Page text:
Variation among genome sequences of H37Rv strains of Mycobacterium tuberculosis from multiple laboratories

Thomas R. Ioerger, Yicheng Feng, Krishna Ganesula, Xiaohua Chen, Karen M. Dobos, Sarah Fortune, William R. Jacobs, Valerie Mizrahi, Tanya Parish, Eric Rubin, Chris Sassetti, James C. Sacchettini

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181 Scopus citations


The publication of the complete genome sequence for Mycobacterium tuberculosis H37Rv in 1998 has had a great impact on the research community. Nonetheless, it is suspected that genetic differences have arisen in stocks of H37Rv that are maintained in different laboratories. In order to assess the consistency of the genome sequences among H37Rv strains in use and the extent to which they have diverged from the original strain sequenced, we carried out whole-genome sequencing on six strains of H37Rv from different laboratories. Polymorphisms at 73 sites were observed, which were shared among the lab strains, though 72 of these were also shared with H37Ra and are likely to be due to sequencing errors in the original H37Rv reference sequence. An updated H37Rv genome sequence should be valuable to the tuberculosis research community as well as the broader microbial research community. In addition, several polymorphisms unique to individual strains and several shared polymorphisms were identified and shown to be consistent with the known provenance of these strains. Aside from nucleotide substitutions and insertion/deletions, multiple IS6110 transposition events were observed, supporting the theory that they play a significant role in plasticity of the M. tuberculosis genome. This genome-wide catalog of genetic differences can help explain any phenotypic differences that might be found, including a frameshift mutation in the mycocerosic acid synthase gene which causes two of the strains to be deficient in biosynthesis of the surface glycolipid phthiocerol dimycocerosate (PDIM). The resequencing of these six lab strains represents a fortuitous "in vitro evolution" experiment that demonstrates how the M. tuberculosis genome continues to evolve even in a controlled environment.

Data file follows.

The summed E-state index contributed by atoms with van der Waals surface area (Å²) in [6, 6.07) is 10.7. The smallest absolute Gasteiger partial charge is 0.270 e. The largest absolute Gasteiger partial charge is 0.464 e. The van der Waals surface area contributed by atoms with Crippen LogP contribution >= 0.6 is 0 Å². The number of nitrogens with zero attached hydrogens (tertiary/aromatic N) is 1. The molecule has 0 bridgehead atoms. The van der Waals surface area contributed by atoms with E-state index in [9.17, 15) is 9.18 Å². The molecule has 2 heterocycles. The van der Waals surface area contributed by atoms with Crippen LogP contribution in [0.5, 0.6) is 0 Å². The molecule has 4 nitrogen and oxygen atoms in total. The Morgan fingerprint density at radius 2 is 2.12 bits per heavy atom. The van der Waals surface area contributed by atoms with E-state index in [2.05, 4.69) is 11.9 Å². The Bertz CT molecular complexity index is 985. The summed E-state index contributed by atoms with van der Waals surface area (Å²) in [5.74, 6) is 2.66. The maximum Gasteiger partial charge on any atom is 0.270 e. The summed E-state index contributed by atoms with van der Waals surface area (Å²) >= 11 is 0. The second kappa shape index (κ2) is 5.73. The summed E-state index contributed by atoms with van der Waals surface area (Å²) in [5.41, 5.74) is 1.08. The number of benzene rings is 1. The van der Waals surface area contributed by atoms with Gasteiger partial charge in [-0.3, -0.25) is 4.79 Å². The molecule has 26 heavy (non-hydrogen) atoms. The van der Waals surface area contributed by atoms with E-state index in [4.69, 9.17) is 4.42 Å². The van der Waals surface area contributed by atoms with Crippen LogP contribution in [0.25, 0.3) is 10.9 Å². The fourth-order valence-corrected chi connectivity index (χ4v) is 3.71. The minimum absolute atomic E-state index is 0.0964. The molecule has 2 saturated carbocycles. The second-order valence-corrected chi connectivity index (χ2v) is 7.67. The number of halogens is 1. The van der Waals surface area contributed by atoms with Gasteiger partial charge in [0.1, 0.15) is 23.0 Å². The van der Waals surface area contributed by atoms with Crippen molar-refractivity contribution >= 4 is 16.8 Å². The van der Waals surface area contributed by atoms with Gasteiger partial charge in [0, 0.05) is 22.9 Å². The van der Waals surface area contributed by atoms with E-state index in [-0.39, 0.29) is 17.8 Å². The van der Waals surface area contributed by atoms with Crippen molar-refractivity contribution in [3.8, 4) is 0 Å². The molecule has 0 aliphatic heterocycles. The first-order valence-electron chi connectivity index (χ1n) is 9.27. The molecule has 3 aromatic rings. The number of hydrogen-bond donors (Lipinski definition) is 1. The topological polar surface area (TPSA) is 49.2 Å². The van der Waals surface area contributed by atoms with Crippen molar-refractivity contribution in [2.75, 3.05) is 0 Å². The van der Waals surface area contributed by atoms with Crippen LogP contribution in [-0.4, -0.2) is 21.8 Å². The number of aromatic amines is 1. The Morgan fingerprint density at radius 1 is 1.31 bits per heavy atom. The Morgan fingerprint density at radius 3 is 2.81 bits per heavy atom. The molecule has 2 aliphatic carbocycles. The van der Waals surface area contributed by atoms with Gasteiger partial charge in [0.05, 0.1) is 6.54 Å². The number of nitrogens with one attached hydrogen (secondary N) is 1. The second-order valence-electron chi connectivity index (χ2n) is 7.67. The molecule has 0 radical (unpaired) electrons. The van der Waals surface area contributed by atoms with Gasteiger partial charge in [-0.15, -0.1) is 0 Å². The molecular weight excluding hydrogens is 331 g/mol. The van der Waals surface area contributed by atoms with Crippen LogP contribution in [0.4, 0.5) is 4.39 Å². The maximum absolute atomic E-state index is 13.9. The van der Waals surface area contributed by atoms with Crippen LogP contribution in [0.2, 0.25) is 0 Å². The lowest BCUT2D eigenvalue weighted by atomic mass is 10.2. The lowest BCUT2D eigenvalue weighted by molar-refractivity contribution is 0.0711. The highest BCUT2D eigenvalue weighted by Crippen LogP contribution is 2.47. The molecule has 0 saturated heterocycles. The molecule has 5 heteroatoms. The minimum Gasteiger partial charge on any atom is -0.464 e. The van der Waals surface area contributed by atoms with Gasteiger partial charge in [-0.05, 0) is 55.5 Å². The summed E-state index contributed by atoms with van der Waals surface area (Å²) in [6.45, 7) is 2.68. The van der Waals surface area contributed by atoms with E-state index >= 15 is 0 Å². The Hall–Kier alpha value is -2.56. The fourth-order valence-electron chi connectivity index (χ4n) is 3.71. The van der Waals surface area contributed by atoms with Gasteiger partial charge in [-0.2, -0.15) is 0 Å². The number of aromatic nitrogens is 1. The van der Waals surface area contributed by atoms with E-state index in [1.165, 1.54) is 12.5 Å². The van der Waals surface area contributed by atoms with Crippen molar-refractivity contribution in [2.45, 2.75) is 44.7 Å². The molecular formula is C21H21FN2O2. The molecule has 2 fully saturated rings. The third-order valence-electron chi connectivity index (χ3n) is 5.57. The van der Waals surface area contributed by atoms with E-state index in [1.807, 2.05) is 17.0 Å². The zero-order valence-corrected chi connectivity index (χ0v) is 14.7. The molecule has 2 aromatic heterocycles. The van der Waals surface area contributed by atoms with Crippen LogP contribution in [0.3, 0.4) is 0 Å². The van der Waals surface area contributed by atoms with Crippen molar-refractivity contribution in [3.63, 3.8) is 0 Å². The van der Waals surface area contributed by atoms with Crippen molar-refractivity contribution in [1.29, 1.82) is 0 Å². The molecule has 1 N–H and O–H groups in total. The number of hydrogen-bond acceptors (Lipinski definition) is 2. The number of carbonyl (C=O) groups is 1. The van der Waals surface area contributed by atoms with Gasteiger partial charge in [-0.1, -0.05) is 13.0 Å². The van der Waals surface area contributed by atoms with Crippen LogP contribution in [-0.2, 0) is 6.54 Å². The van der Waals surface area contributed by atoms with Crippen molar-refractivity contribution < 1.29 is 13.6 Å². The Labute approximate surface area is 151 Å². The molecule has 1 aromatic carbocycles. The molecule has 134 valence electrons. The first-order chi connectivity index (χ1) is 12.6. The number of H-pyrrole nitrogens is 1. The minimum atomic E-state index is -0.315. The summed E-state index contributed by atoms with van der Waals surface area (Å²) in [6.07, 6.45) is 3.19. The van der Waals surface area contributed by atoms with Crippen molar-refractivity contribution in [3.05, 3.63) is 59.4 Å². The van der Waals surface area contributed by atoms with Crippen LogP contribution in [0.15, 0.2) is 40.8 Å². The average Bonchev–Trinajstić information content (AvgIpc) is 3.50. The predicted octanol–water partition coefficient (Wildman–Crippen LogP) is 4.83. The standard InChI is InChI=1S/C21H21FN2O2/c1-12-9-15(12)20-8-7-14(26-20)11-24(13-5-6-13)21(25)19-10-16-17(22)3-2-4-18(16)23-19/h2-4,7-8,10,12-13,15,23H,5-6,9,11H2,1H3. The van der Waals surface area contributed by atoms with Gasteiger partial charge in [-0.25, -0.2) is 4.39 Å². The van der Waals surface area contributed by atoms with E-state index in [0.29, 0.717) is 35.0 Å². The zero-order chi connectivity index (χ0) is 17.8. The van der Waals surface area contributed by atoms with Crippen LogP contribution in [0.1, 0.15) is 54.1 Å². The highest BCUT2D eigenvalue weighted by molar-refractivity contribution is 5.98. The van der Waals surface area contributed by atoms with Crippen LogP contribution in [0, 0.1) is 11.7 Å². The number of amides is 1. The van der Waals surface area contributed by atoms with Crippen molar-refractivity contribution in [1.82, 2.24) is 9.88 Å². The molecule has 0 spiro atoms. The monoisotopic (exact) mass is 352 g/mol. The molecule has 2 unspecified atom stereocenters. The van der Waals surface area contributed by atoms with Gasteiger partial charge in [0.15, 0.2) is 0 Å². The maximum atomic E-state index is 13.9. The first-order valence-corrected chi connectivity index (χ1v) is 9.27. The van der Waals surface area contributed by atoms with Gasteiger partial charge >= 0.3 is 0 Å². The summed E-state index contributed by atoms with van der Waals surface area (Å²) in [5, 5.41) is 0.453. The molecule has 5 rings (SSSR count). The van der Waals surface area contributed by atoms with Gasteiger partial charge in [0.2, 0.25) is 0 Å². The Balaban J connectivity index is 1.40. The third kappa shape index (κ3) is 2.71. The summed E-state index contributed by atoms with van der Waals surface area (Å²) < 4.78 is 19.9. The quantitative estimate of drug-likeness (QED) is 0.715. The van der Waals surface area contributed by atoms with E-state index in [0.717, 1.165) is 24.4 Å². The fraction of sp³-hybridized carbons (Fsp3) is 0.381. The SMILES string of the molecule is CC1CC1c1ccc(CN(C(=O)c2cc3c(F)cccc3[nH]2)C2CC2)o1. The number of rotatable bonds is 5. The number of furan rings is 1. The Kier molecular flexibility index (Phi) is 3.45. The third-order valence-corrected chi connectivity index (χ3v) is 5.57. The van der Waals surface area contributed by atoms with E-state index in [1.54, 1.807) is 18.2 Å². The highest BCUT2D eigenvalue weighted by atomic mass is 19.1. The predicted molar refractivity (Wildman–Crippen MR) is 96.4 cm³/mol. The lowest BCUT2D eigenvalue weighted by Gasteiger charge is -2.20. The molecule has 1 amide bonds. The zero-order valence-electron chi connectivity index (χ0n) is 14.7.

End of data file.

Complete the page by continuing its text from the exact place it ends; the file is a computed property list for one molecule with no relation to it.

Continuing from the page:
Original languageEnglish (US)
Pages (from-to)3645-3653
Number of pages9
JournalJournal of Bacteriology
Issue number14
StatePublished - Jul 2010

ASJC Scopus subject areas

  • Microbiology
  • Molecular Biology


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